Last week we talked about using a donor advised fund to capture tax benefits for charitable contributions under the new tax law. But since not everyone uses a donor advised fund, this week we’ll talk about how to save on taxes when making a charitable donation from your traditional IRA.
If you’re like most taxpayers and don’t itemize deductions, the Internal Revenue Service offers you a great way to make charitable contributions and avoid taxes at the same time if you’re over the age of 70 ½. This provision pre-dates the new tax law.
When you’re over 70 ½, you are required to take a required minimum distribution (RMD) each year from the combined total of your IRA retirement plans. All of the RMD is included in your taxable income.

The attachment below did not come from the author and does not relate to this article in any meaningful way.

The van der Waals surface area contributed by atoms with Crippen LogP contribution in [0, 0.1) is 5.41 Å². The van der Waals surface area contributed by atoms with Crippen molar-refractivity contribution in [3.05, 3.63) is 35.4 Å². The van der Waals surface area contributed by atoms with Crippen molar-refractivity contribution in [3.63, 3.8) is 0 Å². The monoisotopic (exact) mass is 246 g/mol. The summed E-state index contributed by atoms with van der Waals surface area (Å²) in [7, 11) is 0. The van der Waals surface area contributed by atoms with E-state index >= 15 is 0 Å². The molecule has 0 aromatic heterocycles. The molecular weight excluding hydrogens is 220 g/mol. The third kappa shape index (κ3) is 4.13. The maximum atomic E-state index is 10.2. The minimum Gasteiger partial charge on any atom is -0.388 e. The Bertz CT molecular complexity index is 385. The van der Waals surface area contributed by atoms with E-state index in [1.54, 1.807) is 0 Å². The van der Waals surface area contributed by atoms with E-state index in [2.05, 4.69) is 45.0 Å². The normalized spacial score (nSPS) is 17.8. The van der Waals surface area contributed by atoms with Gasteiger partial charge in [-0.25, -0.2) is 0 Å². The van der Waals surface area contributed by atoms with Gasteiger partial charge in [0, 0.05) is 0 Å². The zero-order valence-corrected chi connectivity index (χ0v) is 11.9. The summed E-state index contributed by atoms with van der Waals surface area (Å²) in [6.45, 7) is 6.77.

But you can transfer up to $100,000 a year from your IRA to a charity (or to several charities). The amount you give to charity is not taxable—and the gift counts toward satisfying your RMD.
In essence, the amount of the RMD that you send to charity never hits your gross income. So even if you use the standard deduction, you will end up saving on taxes by steering some or all of your RMD to charity.
There are a few rules you need to keep in mind. For example, you can’t take out the gift money yourself and then give it to charity—you have to transfer it directly from your IRA. You can’t route it through a donor advised fund, either.
To learn more about the ins and outs, check out this useful primer from U.S. News & World Report on donating your required minimum distribution to charity.